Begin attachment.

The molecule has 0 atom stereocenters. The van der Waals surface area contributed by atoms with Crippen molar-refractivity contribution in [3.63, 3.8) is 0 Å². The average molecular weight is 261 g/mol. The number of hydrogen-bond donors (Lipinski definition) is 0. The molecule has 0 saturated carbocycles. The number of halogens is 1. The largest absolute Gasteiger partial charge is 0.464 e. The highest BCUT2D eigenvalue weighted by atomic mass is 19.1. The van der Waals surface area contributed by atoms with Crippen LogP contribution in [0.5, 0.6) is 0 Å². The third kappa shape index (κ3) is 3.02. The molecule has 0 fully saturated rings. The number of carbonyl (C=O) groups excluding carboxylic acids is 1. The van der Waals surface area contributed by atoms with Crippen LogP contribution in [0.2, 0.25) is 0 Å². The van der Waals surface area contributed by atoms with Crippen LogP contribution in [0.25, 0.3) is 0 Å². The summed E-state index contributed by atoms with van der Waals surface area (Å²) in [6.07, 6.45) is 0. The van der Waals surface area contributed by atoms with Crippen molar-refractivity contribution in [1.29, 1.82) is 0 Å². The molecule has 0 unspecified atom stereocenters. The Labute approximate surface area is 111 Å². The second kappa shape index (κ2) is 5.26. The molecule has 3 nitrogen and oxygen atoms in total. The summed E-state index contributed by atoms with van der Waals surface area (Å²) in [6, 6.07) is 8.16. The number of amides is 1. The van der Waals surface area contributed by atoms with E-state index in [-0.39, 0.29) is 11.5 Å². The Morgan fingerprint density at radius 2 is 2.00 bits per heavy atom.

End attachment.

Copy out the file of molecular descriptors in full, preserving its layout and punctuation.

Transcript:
The molecule has 0 atom stereocenters. The van der Waals surface area contributed by atoms with Crippen molar-refractivity contribution in [3.63, 3.8) is 0 Å². The average molecular weight is 261 g/mol. The number of hydrogen-bond donors (Lipinski definition) is 0. The molecule has 0 saturated carbocycles. The number of halogens is 1. The largest absolute Gasteiger partial charge is 0.464 e. The highest BCUT2D eigenvalue weighted by atomic mass is 19.1. The van der Waals surface area contributed by atoms with Crippen LogP contribution in [0.5, 0.6) is 0 Å². The third kappa shape index (κ3) is 3.02. The molecule has 0 fully saturated rings. The number of carbonyl (C=O) groups excluding carboxylic acids is 1. The van der Waals surface area contributed by atoms with Crippen LogP contribution in [0.2, 0.25) is 0 Å². The van der Waals surface area contributed by atoms with Crippen LogP contribution in [0.25, 0.3) is 0 Å². The summed E-state index contributed by atoms with van der Waals surface area (Å²) in [6.07, 6.45) is 0. The van der Waals surface area contributed by atoms with Crippen molar-refractivity contribution in [1.29, 1.82) is 0 Å². The molecule has 0 unspecified atom stereocenters. The Labute approximate surface area is 111 Å². The second kappa shape index (κ2) is 5.26. The molecule has 3 nitrogen and oxygen atoms in total. The summed E-state index contributed by atoms with van der Waals surface area (Å²) in [6, 6.07) is 8.16. The number of amides is 1. The van der Waals surface area contributed by atoms with E-state index in [-0.39, 0.29) is 11.5 Å². The Morgan fingerprint density at radius 2 is 2.00 bits per heavy atom.